In defense of dreaming

In the last month, I lost my dad, left the convent, and have been dreaming more audaciously than ever before. And I don’t mean those bizarre but oddly realistic nightly episodes viewed behind my closed eyelids; I mean the heart-swelling, mind-expanding, hope-planting, daytime variety. I suddenly have complete license to dream, and dream big, and I am taking full advantage of that freedom.

I fear this is not the norm these days. While I’ve been largely unaware of societal trends for the last two years, something tells me that our culture is not necessarily one that fosters this beautiful human trait, one that promotes our flourishing and fosters creativity and sets us wholly apart from all other creatures. To live a full, joyful, healthy life, I do believe, we must dream.

Now, I suppose there may be objections. I imagine dreamy-eyed schoolchildren gazing out the window while they’re supposed to be paying attention to their lesson on fractions, or glassy-eyed employees planning their next trip abroad when they have projects waiting, but still I insist: we must dream.

I’ve been dreaming up all sorts of dreams these days, from the smallest and most realistic to the wildest and most grandiose. Some I share and some I don’t dare. Some have been little seeds planted way down in my heart for years, and some have popped up seemingly out of nowhere, yet they all have taken hold and have opened me up in the most life-giving, refreshing, healing way. I dream of what next week could hold, and I dream of the life I’ll look back on when I meet my end, hopefully many decades from now. My dreams consist of short-term goals and secret plans and very serious matters of the heart. And as I sense this new blossoming within myself, I am bursting to share: we all must dream.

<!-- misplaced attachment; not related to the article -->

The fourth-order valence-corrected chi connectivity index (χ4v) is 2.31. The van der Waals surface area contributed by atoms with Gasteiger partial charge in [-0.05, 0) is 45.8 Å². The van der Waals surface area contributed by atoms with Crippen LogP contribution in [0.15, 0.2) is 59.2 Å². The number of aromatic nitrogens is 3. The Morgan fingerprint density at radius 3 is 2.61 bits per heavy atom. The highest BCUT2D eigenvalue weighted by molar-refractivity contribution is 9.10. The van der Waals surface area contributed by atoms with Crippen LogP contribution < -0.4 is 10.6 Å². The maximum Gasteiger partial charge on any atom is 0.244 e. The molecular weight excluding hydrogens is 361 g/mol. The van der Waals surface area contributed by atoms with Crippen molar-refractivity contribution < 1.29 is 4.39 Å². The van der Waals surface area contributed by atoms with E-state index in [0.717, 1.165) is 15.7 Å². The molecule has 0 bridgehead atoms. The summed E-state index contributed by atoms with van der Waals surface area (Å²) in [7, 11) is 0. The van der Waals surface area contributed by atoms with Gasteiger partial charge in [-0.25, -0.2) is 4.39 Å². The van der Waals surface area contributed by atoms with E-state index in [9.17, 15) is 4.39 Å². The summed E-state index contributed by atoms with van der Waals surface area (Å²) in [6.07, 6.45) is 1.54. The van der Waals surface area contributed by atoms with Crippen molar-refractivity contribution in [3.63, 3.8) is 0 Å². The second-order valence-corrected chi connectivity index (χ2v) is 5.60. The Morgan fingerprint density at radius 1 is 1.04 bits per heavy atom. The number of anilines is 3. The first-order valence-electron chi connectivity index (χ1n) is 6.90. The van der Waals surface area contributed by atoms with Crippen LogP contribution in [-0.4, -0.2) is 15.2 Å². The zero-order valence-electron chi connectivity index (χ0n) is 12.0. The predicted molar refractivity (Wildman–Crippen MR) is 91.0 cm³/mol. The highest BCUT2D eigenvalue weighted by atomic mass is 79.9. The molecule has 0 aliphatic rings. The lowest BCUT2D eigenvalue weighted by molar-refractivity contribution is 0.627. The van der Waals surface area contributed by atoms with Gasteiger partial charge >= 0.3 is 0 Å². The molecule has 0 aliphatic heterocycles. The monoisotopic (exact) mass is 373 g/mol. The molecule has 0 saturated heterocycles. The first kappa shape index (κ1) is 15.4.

Now, you may be thinking: but won’t that be damaging? What if your dreams are crushed, your hopes dashed, your all too unrealistic plans thwarted? What will become of your fragile heart then? Of course I can’t predict that. Will all my dreams come true? Maybe. But probably not. Am I bothered by that? Honestly, no. There are some things I’ve dreamt up in these last weeks that I’ve soon realized are, in fact, completely out of the realm of possibility. Even so, those dreams I’ve dreamt and have let fall by the wayside have still nourished my soul. They’ve pointed me in newly decisive directions, have expanded my heart, have opened me up to new people and places and plans. Not a moment has been a waste.

Will disappointments come? I’m sure. Heartbreak? Without a doubt. But regret? I just don’t think so. So far, I’m a clear-eyed, wide-hearted, joy-filled dreamer, and I wouldn’t change a thing. Dream on, I say.

(And I really do mean it.)




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